4. The proof that the DOT calculus (the core type theory of Scala 3) is sound rests on the following:

The main contribution of this paper is to demonstrate how, perhaps surprisingly, even though these properties are lost in their full generality, a rich DOT calculus that includes recursive type refinement and a subtyping lattice with intersection types can still be proved sound. The key insight is that subtyping transitivity only needs to be invertible in code paths executed at runtime, with contexts consisting entirely of valid runtime objects, whereas inconsistent subtyping contexts can be permitted for code that is never executed.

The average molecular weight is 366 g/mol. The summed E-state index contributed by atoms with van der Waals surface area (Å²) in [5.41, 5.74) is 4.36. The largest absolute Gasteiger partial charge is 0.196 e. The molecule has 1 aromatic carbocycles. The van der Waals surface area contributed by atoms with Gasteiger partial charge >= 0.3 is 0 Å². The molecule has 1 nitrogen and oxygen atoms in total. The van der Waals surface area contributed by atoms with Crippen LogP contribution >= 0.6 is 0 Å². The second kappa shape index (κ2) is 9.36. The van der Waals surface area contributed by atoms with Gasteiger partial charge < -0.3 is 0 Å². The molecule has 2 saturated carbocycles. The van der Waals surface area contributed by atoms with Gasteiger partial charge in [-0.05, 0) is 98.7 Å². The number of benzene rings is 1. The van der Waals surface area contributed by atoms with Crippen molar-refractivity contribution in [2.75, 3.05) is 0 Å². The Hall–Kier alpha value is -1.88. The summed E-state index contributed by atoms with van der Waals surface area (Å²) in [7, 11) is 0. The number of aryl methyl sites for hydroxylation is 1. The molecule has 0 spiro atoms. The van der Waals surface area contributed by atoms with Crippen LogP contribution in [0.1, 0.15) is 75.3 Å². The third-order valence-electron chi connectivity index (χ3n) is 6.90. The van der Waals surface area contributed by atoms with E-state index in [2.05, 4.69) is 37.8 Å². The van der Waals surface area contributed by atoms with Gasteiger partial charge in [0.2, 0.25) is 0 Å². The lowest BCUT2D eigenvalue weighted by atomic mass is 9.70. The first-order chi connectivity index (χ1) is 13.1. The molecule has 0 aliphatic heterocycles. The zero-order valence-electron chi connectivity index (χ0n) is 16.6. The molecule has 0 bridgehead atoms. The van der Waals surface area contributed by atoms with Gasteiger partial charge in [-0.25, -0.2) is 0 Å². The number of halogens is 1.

I can’t tie this directly into scoping, but it sure sounds very similar to what I was talking about with encapsulation in OCaml and Java; in theory the type system permits bad values, but you will never reach bad values because the way in which you interact with them is constrained.

  1. Capabilities based security uses scoping to restrict access to system resources. Instead of having a function readDir : String -> [String], we have a function readDir : FileSystem -> String -> [String]. You can only read what’s in a directory if you have access to something of type FileSystem, and we can simply prevent there from being a global value of type FileSystem by instead having the runtime pass a value of type FileSystem into your main function. Then functions only get access to the file system when that object is passed down to them from main.